Comey memos: House Republican committee chairmen say documents prove Comey never felt obstructed

The Republican chairmen of three powerful House committees suggested Thursday that the numerous memos written by former FBI Director James Comey detailing his conversations with President Donald Trump "would be Defense Exhibit A" if Trump were charged with obstruction of justice.

House Judiciary Committee Chairman Robert Goodlatte, R-Va., House Oversight and Government Reform Committee Chairman Trey Gowdy, R-S.C., and House Intelligence Committee Chairman Devin Nunes, R-Calif., said in a joint statement: “We have long argued former Director Comey’s self-styled memos should be in the public domain, subject to any classification redactions. These memos are significant for both what is in them and what is not.”

The three chairmen questioned why “Comey never wrote that he felt obstructed or threatened,” while feeling the need “to memorialize conversations with President Trump,” rather than conversations with Democrats — “at least two different standards in his interactions with others.”

“These memos also lay bare the notion that former Director Comey is not motivated by animus,” they added about the memos that were released to lawmakers and obtained by Fox News on Thursday evening. “In his eyes, the real crime was his own firing.”

They said the memos “made clear (Trump) wanted allegations of collusion, coordination, and conspiracy between his campaign and Russia fully investigated” as well as “the salacious, unsubstantiated allegations related to personal conduct leveled in the dossier” compiled by ex-British spy Christopher Steele.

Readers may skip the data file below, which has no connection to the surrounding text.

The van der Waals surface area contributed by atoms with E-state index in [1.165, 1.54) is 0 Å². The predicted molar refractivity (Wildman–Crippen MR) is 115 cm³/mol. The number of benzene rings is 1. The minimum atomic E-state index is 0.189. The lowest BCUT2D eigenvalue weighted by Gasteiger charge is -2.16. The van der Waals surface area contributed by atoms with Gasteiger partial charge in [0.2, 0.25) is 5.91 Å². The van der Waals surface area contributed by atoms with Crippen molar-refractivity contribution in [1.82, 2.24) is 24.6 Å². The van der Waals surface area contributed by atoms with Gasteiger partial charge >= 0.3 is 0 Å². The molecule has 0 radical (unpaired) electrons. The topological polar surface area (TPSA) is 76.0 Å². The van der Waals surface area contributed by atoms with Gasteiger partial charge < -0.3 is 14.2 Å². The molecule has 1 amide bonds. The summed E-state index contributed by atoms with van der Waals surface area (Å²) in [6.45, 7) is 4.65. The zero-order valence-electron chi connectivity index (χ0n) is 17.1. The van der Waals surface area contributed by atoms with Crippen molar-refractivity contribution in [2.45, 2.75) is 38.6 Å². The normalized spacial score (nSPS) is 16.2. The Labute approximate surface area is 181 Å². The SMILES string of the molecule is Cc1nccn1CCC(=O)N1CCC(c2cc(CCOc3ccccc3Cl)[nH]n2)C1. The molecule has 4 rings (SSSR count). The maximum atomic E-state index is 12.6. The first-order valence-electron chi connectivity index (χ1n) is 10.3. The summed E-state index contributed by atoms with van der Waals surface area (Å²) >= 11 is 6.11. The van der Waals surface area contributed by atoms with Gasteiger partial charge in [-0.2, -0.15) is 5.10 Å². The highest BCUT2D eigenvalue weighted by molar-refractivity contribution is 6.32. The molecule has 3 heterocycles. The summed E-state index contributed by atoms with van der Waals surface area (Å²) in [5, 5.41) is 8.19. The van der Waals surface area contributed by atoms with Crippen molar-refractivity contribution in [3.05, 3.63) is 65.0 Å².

House Minority Leader Nancy Pelosi, D-Calif., responded by saying the memos showed Trump's “contempt for the rule of law.”

She continued in a tweet, “His attempts to intimidate, circumvent the law & undermine integrity of law enforcement investigations demand immediate action to protect the Mueller investigation” into alleged Russian collusion.

“President Trump’s interference was a blatant effort to deny justice, and Director Comey was right to document it as it happened—in real time,” House Oversight Committee Ranking Member Elijah Cummings, D-Md., added.

The memos, as Fox News reported, include details about several interactions in the first few months of the Trump administration. They include a January 2017 dinner at which Comey says Trump asked him for his loyalty, and a conversation the following month about former White House national security adviser Michael Flynn.

Some of the episodes have been recounted in Comey’s congressional testimony last year and in his new book, “A Higher Loyalty.”

The three House Republican committee chairmen had asked that un-redacted copies of the memos be made available last week, saying there is “no legal basis for withholding these materials from Congress.”

House Republicans repeatedly had threatened to hold Justice Department officials in contempt as they have sought more than a million pages in documents related to Democrat Hillary Clinton and the beginning of the department’s Russia investigation.

Fox News' Chad Pergram and The Associated Press contributed to this report.